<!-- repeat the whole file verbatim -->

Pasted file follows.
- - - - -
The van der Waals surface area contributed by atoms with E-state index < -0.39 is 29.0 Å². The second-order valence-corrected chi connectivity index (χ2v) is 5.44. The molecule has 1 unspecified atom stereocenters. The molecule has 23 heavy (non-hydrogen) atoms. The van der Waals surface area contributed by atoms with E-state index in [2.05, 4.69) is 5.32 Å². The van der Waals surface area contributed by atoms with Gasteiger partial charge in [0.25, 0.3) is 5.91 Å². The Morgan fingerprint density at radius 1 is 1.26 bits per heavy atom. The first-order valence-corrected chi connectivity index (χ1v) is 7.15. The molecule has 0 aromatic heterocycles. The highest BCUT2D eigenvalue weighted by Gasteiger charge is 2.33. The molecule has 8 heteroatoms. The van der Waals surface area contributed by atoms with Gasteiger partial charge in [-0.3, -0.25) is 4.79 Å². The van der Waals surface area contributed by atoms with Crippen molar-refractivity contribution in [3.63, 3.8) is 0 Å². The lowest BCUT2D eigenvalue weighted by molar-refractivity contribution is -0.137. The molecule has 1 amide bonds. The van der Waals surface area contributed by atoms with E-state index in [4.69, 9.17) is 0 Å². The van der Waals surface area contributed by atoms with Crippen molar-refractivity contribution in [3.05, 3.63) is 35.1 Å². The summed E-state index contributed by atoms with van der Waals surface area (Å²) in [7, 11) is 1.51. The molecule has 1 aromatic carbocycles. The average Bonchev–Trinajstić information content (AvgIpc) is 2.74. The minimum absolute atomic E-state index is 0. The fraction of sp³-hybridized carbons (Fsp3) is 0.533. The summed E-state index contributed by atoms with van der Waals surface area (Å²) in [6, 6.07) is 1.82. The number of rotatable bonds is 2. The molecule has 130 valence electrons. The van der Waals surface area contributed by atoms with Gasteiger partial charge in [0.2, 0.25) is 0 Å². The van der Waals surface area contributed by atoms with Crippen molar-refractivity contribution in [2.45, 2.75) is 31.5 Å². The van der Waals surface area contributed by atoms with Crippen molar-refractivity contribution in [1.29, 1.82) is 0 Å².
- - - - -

The van der Waals surface area contributed by atoms with E-state index < -0.39 is 29.0 Å². The second-order valence-corrected chi connectivity index (χ2v) is 5.44. The molecule has 1 unspecified atom stereocenters. The molecule has 23 heavy (non-hydrogen) atoms. The van der Waals surface area contributed by atoms with E-state index in [2.05, 4.69) is 5.32 Å². The van der Waals surface area contributed by atoms with Gasteiger partial charge in [0.25, 0.3) is 5.91 Å². The Morgan fingerprint density at radius 1 is 1.26 bits per heavy atom. The first-order valence-corrected chi connectivity index (χ1v) is 7.15. The molecule has 0 aromatic heterocycles. The highest BCUT2D eigenvalue weighted by Gasteiger charge is 2.33. The molecule has 8 heteroatoms. The van der Waals surface area contributed by atoms with Gasteiger partial charge in [-0.3, -0.25) is 4.79 Å². The van der Waals surface area contributed by atoms with Crippen molar-refractivity contribution in [3.63, 3.8) is 0 Å². The lowest BCUT2D eigenvalue weighted by molar-refractivity contribution is -0.137. The molecule has 1 amide bonds. The van der Waals surface area contributed by atoms with E-state index in [4.69, 9.17) is 0 Å². The van der Waals surface area contributed by atoms with Crippen molar-refractivity contribution in [3.05, 3.63) is 35.1 Å². The summed E-state index contributed by atoms with van der Waals surface area (Å²) in [7, 11) is 1.51. The molecule has 1 aromatic carbocycles. The average Bonchev–Trinajstić information content (AvgIpc) is 2.74. The minimum absolute atomic E-state index is 0. The fraction of sp³-hybridized carbons (Fsp3) is 0.533. The summed E-state index contributed by atoms with van der Waals surface area (Å²) in [6, 6.07) is 1.82. The number of rotatable bonds is 2. The molecule has 130 valence electrons. The van der Waals surface area contributed by atoms with Gasteiger partial charge in [0.2, 0.25) is 0 Å². The van der Waals surface area contributed by atoms with Crippen molar-refractivity contribution in [2.45, 2.75) is 31.5 Å². The van der Waals surface area contributed by atoms with Crippen molar-refractivity contribution in [1.29, 1.82) is 0 Å².